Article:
Complications following arthroseopic ankle arthrodesis

Lynn A Crosby, Ted C. Yee, Teri S. Formanek, Timothy C. Fitzgibbons

Research output: Contribution to journalArticle

66 Scopus citations

Abstract

Forty-two patients underwent an arthroscopic ankle arthrodesis utilizing a bi-framed distraction technique and demineralized bone matrix-bone marrow slurry as a graft substitute. The average follow-up was 27 months (range, 12-64 months). The overall complication rate was 55%, including three nonunions (7%), two fractures (4.8%), four pin site infections (9.5%), one deep infection, four hardware problems (9.5%), and four symptomatic painful subtalar joints (9.5%). Overall, 85% of patients were satisfied with their final result. The complication rate was high but most complications were minor and manageable. The demineralized bone matrix and bone marrow did not seem to increase the fusion rate over what has been documented previously for arthroscopic ankle fusions without the use of this graft substitute.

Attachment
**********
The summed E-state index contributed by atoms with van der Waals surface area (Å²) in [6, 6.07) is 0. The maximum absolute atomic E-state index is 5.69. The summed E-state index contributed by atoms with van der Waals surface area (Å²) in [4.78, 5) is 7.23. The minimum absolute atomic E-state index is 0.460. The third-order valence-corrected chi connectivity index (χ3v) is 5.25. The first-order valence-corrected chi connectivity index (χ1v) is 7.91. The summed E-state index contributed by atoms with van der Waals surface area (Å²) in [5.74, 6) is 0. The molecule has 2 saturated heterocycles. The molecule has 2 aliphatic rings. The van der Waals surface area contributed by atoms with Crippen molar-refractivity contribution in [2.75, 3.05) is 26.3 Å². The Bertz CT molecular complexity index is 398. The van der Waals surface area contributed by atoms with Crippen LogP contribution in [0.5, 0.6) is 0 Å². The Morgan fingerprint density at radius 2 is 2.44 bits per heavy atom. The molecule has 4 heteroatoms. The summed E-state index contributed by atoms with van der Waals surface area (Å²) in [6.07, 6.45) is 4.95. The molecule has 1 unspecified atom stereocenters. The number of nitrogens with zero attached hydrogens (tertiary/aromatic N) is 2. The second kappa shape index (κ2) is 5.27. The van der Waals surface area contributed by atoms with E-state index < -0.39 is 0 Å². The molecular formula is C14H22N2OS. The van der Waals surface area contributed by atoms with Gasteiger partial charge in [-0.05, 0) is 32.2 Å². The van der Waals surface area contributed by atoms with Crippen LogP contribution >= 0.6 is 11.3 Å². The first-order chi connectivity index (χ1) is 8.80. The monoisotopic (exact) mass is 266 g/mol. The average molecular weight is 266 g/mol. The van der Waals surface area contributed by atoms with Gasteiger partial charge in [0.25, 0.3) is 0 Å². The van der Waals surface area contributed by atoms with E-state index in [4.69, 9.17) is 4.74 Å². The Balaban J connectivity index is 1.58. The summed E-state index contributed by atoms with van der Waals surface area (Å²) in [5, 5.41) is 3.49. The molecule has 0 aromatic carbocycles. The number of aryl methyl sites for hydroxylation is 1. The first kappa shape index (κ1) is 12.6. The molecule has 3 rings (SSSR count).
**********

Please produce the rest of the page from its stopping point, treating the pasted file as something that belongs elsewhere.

Original languageEnglish (US)
Pages (from-to)340-342
Number of pages3
JournalFoot and Ankle International
Volume17
Issue number6
DOIs
StatePublished - Jan 1 1996
Externally publishedYes

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ASJC Scopus subject areas

  • Surgery
  • Orthopedics and Sports Medicine

Cite this

Crosby, L. A., Yee, T. C., Formanek, T. S., & Fitzgibbons, T. C. (1996). Complications following arthroseopic ankle arthrodesis. Foot and Ankle International, 17(6), 340-342. https://doi.org/10.1177/107110079601700608